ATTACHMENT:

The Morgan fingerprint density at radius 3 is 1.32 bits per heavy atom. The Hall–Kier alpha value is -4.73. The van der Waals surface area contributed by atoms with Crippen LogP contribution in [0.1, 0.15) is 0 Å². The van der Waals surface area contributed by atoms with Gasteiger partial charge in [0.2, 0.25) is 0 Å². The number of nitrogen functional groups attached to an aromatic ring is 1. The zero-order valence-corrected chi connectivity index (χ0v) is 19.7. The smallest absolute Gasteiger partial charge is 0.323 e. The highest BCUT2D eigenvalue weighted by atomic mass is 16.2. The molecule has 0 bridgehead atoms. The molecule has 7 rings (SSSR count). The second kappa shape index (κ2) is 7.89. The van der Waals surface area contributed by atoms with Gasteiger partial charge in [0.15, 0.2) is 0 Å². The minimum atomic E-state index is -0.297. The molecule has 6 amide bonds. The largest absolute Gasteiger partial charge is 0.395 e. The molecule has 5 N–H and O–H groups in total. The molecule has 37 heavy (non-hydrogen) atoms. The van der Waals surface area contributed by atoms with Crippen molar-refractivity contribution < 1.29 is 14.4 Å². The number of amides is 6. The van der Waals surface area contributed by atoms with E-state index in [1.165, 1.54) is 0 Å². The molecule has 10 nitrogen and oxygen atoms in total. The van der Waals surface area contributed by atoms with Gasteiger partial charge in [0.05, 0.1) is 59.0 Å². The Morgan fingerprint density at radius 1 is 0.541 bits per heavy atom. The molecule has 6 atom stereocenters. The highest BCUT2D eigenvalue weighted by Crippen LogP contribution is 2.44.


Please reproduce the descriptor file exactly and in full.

The Morgan fingerprint density at radius 3 is 1.32 bits per heavy atom. The Hall–Kier alpha value is -4.73. The van der Waals surface area contributed by atoms with Crippen LogP contribution in [0.1, 0.15) is 0 Å². The van der Waals surface area contributed by atoms with Gasteiger partial charge in [0.2, 0.25) is 0 Å². The number of nitrogen functional groups attached to an aromatic ring is 1. The zero-order valence-corrected chi connectivity index (χ0v) is 19.7. The smallest absolute Gasteiger partial charge is 0.323 e. The highest BCUT2D eigenvalue weighted by atomic mass is 16.2. The molecule has 0 bridgehead atoms. The molecule has 7 rings (SSSR count). The second kappa shape index (κ2) is 7.89. The van der Waals surface area contributed by atoms with Gasteiger partial charge in [0.15, 0.2) is 0 Å². The minimum atomic E-state index is -0.297. The molecule has 6 amide bonds. The largest absolute Gasteiger partial charge is 0.395 e. The molecule has 5 N–H and O–H groups in total. The molecule has 37 heavy (non-hydrogen) atoms. The van der Waals surface area contributed by atoms with Crippen molar-refractivity contribution < 1.29 is 14.4 Å². The number of amides is 6. The van der Waals surface area contributed by atoms with E-state index in [1.165, 1.54) is 0 Å². The molecule has 10 nitrogen and oxygen atoms in total. The van der Waals surface area contributed by atoms with Gasteiger partial charge in [0.05, 0.1) is 59.0 Å². The Morgan fingerprint density at radius 1 is 0.541 bits per heavy atom. The molecule has 6 atom stereocenters. The highest BCUT2D eigenvalue weighted by Crippen LogP contribution is 2.44.